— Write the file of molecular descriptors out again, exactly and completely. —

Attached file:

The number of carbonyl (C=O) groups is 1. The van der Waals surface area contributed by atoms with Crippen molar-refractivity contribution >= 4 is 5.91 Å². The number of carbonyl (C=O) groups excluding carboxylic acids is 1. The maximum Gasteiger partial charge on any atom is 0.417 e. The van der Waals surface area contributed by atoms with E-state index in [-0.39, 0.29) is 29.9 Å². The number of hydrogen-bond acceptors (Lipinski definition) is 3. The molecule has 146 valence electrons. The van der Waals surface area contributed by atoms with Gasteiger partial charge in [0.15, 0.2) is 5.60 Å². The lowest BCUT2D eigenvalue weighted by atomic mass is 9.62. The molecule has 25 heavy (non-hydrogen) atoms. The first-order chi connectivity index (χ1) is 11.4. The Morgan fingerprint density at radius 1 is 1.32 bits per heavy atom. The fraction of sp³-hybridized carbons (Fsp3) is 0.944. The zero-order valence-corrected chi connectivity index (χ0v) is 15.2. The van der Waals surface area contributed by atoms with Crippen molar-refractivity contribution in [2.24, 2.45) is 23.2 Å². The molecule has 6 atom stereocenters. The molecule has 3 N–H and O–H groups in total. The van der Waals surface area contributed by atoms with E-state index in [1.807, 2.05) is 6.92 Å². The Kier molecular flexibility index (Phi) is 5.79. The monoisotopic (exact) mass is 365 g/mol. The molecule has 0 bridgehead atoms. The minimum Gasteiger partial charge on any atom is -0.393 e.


The number of carbonyl (C=O) groups is 1. The van der Waals surface area contributed by atoms with Crippen molar-refractivity contribution >= 4 is 5.91 Å². The number of carbonyl (C=O) groups excluding carboxylic acids is 1. The maximum Gasteiger partial charge on any atom is 0.417 e. The van der Waals surface area contributed by atoms with E-state index in [-0.39, 0.29) is 29.9 Å². The number of hydrogen-bond acceptors (Lipinski definition) is 3. The molecule has 146 valence electrons. The van der Waals surface area contributed by atoms with Gasteiger partial charge in [0.15, 0.2) is 5.60 Å². The lowest BCUT2D eigenvalue weighted by atomic mass is 9.62. The molecule has 25 heavy (non-hydrogen) atoms. The first-order chi connectivity index (χ1) is 11.4. The Morgan fingerprint density at radius 1 is 1.32 bits per heavy atom. The fraction of sp³-hybridized carbons (Fsp3) is 0.944. The zero-order valence-corrected chi connectivity index (χ0v) is 15.2. The van der Waals surface area contributed by atoms with Crippen molar-refractivity contribution in [2.24, 2.45) is 23.2 Å². The molecule has 6 atom stereocenters. The molecule has 3 N–H and O–H groups in total. The van der Waals surface area contributed by atoms with E-state index in [1.807, 2.05) is 6.92 Å². The Kier molecular flexibility index (Phi) is 5.79. The monoisotopic (exact) mass is 365 g/mol. The molecule has 0 bridgehead atoms. The minimum Gasteiger partial charge on any atom is -0.393 e.